EdTech Trends for the Coming Years



Even though AI and neural networks are very present in our daily lives (routing, spam detection, games, expert systems, grammar correction, conversational systems, speech and image recognition, advertising…) it’s obvious they’ll become more present. For education, some examples of use are:

  • Adaptative learning: based on a student’s behaviour and results, an intelligent assistant can predict and readapt the learning path to those necessities. Combined with biometrics and the ubiquitous persona (explained below) a student could have the best experience ever.
  • Automatic courses on the fly, with contents collected by intelligent searching systems (data mining).
  • Virtual tutors.


If gamification, social media and MOOCs are to rocket the ultimate virtual profile has to be agreed: the persona. This will be a mega profile composed of real life data, as your education and career, carefully analyzed and arranged by AI bots. But more information will be collected, as the one sent by wearables, including geolocalization, biometric data and the like. This persona will have real-life impact, as in job-seeking, leisure (experience improvement) or health, and of course, the user will decide what to share.

There are some powerful profiles at the moment, as Facebook, Twitter, Google+ or LinkedIn, and the companies behind them are struggling to extend their products’ scope, but the fact is that, for example, Facebook is more related to leisure and LinkedIn to career development. Which one of them ends up crystallizing in something tangible as, for example, hiring? That’s what people will be seeking eventually.

In school, persona will help personalize students’ educational experience, adapt contents to their capacities, track their evolution and help in the assessment.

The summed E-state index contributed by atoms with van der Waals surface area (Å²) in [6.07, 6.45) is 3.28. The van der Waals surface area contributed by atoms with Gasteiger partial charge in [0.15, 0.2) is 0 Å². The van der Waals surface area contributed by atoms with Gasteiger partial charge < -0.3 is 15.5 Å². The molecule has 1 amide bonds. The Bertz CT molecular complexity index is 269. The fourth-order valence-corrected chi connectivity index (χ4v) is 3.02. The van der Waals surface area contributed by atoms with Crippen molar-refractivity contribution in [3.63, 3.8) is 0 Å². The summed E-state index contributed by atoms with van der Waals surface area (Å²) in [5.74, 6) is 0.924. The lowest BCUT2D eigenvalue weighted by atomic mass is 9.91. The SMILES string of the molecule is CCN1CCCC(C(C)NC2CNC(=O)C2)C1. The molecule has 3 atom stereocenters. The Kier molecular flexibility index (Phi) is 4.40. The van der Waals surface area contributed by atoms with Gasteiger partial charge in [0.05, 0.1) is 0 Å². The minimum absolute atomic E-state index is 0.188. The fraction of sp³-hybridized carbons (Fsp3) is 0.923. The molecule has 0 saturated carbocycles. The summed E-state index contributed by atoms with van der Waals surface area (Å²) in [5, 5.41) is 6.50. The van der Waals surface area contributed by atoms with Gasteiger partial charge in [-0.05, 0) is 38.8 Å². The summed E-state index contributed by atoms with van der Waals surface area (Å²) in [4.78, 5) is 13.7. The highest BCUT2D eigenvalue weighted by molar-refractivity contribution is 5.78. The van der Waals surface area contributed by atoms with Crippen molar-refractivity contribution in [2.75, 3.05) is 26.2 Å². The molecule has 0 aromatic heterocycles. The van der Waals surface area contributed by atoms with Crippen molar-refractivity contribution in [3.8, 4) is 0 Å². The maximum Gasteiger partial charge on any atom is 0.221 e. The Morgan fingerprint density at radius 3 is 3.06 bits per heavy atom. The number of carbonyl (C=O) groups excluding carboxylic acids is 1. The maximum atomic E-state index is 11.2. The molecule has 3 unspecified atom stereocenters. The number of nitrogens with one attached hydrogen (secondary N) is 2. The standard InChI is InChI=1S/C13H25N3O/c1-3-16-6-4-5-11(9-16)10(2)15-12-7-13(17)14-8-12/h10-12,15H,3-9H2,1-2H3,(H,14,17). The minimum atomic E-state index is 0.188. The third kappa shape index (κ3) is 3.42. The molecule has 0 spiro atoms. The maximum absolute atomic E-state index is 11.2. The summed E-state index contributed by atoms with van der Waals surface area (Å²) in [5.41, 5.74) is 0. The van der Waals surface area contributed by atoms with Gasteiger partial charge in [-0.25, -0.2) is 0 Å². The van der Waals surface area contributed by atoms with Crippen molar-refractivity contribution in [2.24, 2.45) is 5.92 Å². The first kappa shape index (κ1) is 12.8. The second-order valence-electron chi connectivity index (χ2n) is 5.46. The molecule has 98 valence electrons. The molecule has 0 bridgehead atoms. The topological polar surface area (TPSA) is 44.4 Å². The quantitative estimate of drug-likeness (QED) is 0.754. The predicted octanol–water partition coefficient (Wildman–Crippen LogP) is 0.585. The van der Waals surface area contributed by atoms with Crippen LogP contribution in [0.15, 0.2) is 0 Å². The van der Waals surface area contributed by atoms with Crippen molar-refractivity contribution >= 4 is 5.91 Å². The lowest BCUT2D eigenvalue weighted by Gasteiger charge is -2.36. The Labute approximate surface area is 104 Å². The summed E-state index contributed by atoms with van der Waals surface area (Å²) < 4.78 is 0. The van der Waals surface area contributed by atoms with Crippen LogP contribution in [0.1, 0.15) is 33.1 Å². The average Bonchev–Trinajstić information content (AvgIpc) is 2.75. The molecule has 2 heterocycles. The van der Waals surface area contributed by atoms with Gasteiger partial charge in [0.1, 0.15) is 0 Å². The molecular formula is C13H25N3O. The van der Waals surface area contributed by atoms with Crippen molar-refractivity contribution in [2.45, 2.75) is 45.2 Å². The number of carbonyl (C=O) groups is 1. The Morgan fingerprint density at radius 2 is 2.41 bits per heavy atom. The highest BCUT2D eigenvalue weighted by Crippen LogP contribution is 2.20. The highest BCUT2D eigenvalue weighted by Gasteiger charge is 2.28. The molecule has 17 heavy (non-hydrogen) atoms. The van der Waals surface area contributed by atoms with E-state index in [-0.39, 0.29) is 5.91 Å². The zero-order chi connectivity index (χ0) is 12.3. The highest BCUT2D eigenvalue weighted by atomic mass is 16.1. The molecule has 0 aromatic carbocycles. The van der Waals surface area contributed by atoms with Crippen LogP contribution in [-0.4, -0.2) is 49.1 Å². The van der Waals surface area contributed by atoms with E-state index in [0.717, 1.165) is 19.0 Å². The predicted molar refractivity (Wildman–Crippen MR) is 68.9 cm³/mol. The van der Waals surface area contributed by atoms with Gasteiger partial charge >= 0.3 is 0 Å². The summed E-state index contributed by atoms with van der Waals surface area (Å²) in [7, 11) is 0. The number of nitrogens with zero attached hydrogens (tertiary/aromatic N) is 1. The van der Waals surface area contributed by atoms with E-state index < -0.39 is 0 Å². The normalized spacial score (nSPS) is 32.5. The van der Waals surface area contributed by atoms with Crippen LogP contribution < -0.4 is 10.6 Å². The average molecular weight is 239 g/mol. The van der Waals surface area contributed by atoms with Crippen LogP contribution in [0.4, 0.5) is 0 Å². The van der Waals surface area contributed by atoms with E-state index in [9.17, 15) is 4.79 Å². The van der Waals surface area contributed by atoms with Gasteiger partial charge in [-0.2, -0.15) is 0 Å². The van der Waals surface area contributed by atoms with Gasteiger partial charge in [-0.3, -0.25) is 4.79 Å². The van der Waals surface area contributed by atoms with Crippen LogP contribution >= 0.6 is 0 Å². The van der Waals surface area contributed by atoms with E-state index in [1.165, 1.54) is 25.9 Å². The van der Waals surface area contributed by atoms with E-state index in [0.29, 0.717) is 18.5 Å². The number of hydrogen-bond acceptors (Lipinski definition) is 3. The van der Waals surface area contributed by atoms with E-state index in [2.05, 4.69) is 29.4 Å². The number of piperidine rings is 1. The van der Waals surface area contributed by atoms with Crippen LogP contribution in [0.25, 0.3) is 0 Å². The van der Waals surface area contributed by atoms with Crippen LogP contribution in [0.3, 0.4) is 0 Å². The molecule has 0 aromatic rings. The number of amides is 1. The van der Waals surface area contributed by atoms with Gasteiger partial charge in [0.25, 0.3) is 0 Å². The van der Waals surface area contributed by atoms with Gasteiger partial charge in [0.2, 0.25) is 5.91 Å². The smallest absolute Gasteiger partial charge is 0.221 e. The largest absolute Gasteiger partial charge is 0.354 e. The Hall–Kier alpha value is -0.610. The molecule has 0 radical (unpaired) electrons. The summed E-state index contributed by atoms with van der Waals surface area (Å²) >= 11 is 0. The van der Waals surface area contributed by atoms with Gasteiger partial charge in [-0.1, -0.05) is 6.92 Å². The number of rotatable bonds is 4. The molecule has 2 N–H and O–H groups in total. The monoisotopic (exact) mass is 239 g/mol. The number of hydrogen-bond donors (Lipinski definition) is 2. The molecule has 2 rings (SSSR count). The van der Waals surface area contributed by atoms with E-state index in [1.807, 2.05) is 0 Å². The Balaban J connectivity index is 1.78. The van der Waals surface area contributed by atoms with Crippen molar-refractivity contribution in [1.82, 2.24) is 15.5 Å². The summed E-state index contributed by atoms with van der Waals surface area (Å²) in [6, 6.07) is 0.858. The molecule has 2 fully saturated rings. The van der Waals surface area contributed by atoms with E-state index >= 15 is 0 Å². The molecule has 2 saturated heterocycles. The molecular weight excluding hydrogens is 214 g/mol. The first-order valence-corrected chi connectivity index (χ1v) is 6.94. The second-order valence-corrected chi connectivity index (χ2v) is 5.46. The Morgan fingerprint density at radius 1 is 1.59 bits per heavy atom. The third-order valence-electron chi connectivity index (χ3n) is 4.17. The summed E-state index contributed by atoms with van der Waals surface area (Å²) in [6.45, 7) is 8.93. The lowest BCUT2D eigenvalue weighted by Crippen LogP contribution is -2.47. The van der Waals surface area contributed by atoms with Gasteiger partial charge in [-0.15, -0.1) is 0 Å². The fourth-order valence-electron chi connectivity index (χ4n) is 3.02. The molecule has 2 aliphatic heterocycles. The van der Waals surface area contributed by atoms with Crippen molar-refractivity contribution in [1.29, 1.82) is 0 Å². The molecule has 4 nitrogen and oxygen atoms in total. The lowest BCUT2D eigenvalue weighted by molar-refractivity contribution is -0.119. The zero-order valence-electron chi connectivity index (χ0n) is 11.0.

As technology evolves quite too fast school staff will need additional help. The actual school landscape looks like:

  • Teachers trying to find time to check resources in a mare magnum of options.
  • The use of not so good technological solutions (or, in other words, bad decisions).
  • A continuous use-and-drop philosophy, burning out teachers and students.
  • Buying certain tech products because they’re fashionable.

The ICT coach role, played by Computer Scientists and similar professionals working as teachers, will be on the rise. People able to:

  • Quickly analyze the technological panorama.
  • Seek and adapt technological solutions to schools.
  • Merge technological, pedagogical and humane aspects.
  • Spread the tech philosophy inside school.
  • Educate other teachers in good practices.

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About the Author
Author: Andoni SanzWebsite: http://www.andonisanz.com
I'm a Computer Scientist working as a STEM Teacher and an Educational Technologist. Google Certified Educator and Moodle expert, I'm immersed in a non-stop research on technology applied to education, combined with the latest pedagogy trends, as blended learning or gamification. Also working on Gamecodization: teaching how to code through game development.

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